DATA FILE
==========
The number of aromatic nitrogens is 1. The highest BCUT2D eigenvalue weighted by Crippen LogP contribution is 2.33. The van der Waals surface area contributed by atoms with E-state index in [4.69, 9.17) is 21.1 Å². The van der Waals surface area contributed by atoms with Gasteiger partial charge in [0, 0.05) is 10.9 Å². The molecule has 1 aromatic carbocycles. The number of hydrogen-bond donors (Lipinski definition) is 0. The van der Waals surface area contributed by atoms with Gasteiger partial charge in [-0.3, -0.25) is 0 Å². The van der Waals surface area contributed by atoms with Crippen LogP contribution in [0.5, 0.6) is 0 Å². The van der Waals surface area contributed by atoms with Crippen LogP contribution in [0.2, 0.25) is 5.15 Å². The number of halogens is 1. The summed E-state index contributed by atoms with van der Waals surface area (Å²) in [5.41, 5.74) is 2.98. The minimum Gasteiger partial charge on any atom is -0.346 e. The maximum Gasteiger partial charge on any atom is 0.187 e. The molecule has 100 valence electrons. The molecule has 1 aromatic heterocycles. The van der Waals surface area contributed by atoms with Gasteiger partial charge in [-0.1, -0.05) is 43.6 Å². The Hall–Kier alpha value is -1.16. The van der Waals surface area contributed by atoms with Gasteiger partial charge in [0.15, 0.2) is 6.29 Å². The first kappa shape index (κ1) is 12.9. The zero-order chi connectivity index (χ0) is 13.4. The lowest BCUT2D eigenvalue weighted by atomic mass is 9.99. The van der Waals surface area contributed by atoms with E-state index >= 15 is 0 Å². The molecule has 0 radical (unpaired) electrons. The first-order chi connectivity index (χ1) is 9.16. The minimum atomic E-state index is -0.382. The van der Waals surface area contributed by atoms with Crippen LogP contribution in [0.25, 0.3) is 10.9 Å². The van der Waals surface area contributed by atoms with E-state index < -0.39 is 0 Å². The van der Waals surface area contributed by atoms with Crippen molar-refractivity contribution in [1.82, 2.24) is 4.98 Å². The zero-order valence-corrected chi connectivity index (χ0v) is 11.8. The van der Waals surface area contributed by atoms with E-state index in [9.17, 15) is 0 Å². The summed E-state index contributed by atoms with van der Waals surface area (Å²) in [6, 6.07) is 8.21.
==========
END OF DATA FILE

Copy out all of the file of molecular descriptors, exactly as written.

The number of aromatic nitrogens is 1. The highest BCUT2D eigenvalue weighted by Crippen LogP contribution is 2.33. The van der Waals surface area contributed by atoms with E-state index in [4.69, 9.17) is 21.1 Å². The van der Waals surface area contributed by atoms with Gasteiger partial charge in [0, 0.05) is 10.9 Å². The molecule has 1 aromatic carbocycles. The number of hydrogen-bond donors (Lipinski definition) is 0. The van der Waals surface area contributed by atoms with Gasteiger partial charge in [-0.3, -0.25) is 0 Å². The van der Waals surface area contributed by atoms with Crippen LogP contribution in [0.5, 0.6) is 0 Å². The van der Waals surface area contributed by atoms with Crippen LogP contribution in [0.2, 0.25) is 5.15 Å². The number of halogens is 1. The summed E-state index contributed by atoms with van der Waals surface area (Å²) in [5.41, 5.74) is 2.98. The minimum Gasteiger partial charge on any atom is -0.346 e. The maximum Gasteiger partial charge on any atom is 0.187 e. The molecule has 100 valence electrons. The molecule has 1 aromatic heterocycles. The van der Waals surface area contributed by atoms with Gasteiger partial charge in [-0.1, -0.05) is 43.6 Å². The Hall–Kier alpha value is -1.16. The van der Waals surface area contributed by atoms with Gasteiger partial charge in [0.15, 0.2) is 6.29 Å². The first kappa shape index (κ1) is 12.9. The zero-order chi connectivity index (χ0) is 13.4. The lowest BCUT2D eigenvalue weighted by atomic mass is 9.99. The van der Waals surface area contributed by atoms with E-state index >= 15 is 0 Å². The molecule has 0 radical (unpaired) electrons. The first-order chi connectivity index (χ1) is 9.16. The minimum atomic E-state index is -0.382. The van der Waals surface area contributed by atoms with Crippen LogP contribution in [0.25, 0.3) is 10.9 Å². The van der Waals surface area contributed by atoms with E-state index < -0.39 is 0 Å². The van der Waals surface area contributed by atoms with Crippen molar-refractivity contribution in [1.82, 2.24) is 4.98 Å². The zero-order valence-corrected chi connectivity index (χ0v) is 11.8. The van der Waals surface area contributed by atoms with E-state index in [9.17, 15) is 0 Å². The summed E-state index contributed by atoms with van der Waals surface area (Å²) in [6, 6.07) is 8.21.